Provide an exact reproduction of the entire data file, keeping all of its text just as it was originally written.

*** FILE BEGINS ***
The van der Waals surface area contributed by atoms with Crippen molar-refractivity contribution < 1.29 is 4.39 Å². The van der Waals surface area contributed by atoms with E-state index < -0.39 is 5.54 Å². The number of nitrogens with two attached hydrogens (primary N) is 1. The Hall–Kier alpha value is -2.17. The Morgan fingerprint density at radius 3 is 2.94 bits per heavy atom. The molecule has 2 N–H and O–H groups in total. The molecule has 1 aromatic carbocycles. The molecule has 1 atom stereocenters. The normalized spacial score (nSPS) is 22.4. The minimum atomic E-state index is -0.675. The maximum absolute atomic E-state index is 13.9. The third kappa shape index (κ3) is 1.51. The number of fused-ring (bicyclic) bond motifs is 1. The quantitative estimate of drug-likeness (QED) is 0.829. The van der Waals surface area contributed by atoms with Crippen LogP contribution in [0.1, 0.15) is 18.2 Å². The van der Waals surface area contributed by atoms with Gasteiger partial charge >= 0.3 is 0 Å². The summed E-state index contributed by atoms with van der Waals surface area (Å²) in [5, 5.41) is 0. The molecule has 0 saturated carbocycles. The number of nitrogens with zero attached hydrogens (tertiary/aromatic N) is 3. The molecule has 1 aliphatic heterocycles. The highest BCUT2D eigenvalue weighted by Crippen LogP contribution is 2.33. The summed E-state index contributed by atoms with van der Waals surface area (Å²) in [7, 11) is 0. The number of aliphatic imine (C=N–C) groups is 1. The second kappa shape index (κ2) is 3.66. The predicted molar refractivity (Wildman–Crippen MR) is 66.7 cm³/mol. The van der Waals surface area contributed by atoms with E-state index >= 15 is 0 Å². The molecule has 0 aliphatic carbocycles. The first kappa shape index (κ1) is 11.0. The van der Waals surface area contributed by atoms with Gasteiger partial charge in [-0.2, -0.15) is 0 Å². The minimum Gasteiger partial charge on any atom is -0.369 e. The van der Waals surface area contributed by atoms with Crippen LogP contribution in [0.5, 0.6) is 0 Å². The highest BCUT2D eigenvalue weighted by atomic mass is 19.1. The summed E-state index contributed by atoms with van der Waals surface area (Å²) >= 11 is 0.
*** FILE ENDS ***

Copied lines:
The van der Waals surface area contributed by atoms with Crippen molar-refractivity contribution < 1.29 is 4.39 Å². The van der Waals surface area contributed by atoms with E-state index < -0.39 is 5.54 Å². The number of nitrogens with two attached hydrogens (primary N) is 1. The Hall–Kier alpha value is -2.17. The Morgan fingerprint density at radius 3 is 2.94 bits per heavy atom. The molecule has 2 N–H and O–H groups in total. The molecule has 1 aromatic carbocycles. The molecule has 1 atom stereocenters. The normalized spacial score (nSPS) is 22.4. The minimum atomic E-state index is -0.675. The maximum absolute atomic E-state index is 13.9. The third kappa shape index (κ3) is 1.51. The number of fused-ring (bicyclic) bond motifs is 1. The quantitative estimate of drug-likeness (QED) is 0.829. The van der Waals surface area contributed by atoms with Crippen LogP contribution in [0.1, 0.15) is 18.2 Å². The van der Waals surface area contributed by atoms with Gasteiger partial charge >= 0.3 is 0 Å². The summed E-state index contributed by atoms with van der Waals surface area (Å²) in [5, 5.41) is 0. The molecule has 0 saturated carbocycles. The number of nitrogens with zero attached hydrogens (tertiary/aromatic N) is 3. The molecule has 1 aliphatic heterocycles. The highest BCUT2D eigenvalue weighted by Crippen LogP contribution is 2.33. The summed E-state index contributed by atoms with van der Waals surface area (Å²) in [7, 11) is 0. The number of aliphatic imine (C=N–C) groups is 1. The second kappa shape index (κ2) is 3.66. The predicted molar refractivity (Wildman–Crippen MR) is 66.7 cm³/mol. The van der Waals surface area contributed by atoms with E-state index >= 15 is 0 Å². The molecule has 0 aliphatic carbocycles. The first kappa shape index (κ1) is 11.0. The van der Waals surface area contributed by atoms with Gasteiger partial charge in [-0.2, -0.15) is 0 Å². The minimum Gasteiger partial charge on any atom is -0.369 e. The van der Waals surface area contributed by atoms with Crippen LogP contribution in [0.5, 0.6) is 0 Å². The highest BCUT2D eigenvalue weighted by atomic mass is 19.1. The summed E-state index contributed by atoms with van der Waals surface area (Å²) >= 11 is 0.